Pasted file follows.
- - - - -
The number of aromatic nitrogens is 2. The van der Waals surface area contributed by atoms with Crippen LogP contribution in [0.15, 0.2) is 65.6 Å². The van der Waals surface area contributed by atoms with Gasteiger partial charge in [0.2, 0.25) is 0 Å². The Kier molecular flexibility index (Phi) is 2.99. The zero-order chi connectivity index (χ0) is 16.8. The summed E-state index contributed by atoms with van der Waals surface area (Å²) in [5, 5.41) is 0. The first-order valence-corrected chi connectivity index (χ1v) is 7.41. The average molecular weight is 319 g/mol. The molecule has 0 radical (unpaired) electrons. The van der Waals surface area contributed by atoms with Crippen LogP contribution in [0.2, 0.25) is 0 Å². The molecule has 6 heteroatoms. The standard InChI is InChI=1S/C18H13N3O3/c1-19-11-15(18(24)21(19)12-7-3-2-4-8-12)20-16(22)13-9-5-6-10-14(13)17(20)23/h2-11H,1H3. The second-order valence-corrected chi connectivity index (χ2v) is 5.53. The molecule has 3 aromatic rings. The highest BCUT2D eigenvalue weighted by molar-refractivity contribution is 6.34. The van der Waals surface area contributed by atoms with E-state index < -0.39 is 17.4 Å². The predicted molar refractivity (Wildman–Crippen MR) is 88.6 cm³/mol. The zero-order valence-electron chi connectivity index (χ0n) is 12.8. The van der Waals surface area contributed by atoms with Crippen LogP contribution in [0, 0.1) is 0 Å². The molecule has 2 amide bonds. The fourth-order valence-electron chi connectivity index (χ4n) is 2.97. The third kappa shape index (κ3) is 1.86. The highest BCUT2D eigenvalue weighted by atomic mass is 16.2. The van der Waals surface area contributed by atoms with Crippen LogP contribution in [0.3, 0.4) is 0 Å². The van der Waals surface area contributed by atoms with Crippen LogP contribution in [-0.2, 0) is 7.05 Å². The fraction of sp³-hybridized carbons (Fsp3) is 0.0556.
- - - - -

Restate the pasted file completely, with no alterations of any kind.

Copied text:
The number of aromatic nitrogens is 2. The van der Waals surface area contributed by atoms with Crippen LogP contribution in [0.15, 0.2) is 65.6 Å². The van der Waals surface area contributed by atoms with Gasteiger partial charge in [0.2, 0.25) is 0 Å². The Kier molecular flexibility index (Phi) is 2.99. The zero-order chi connectivity index (χ0) is 16.8. The summed E-state index contributed by atoms with van der Waals surface area (Å²) in [5, 5.41) is 0. The first-order valence-corrected chi connectivity index (χ1v) is 7.41. The average molecular weight is 319 g/mol. The molecule has 0 radical (unpaired) electrons. The van der Waals surface area contributed by atoms with Crippen LogP contribution in [0.2, 0.25) is 0 Å². The molecule has 6 heteroatoms. The standard InChI is InChI=1S/C18H13N3O3/c1-19-11-15(18(24)21(19)12-7-3-2-4-8-12)20-16(22)13-9-5-6-10-14(13)17(20)23/h2-11H,1H3. The second-order valence-corrected chi connectivity index (χ2v) is 5.53. The molecule has 3 aromatic rings. The highest BCUT2D eigenvalue weighted by molar-refractivity contribution is 6.34. The van der Waals surface area contributed by atoms with E-state index < -0.39 is 17.4 Å². The predicted molar refractivity (Wildman–Crippen MR) is 88.6 cm³/mol. The zero-order valence-electron chi connectivity index (χ0n) is 12.8. The van der Waals surface area contributed by atoms with Crippen LogP contribution in [0, 0.1) is 0 Å². The molecule has 2 amide bonds. The fourth-order valence-electron chi connectivity index (χ4n) is 2.97. The third kappa shape index (κ3) is 1.86. The highest BCUT2D eigenvalue weighted by atomic mass is 16.2. The van der Waals surface area contributed by atoms with Crippen LogP contribution in [0.3, 0.4) is 0 Å². The van der Waals surface area contributed by atoms with Crippen LogP contribution in [-0.2, 0) is 7.05 Å². The fraction of sp³-hybridized carbons (Fsp3) is 0.0556.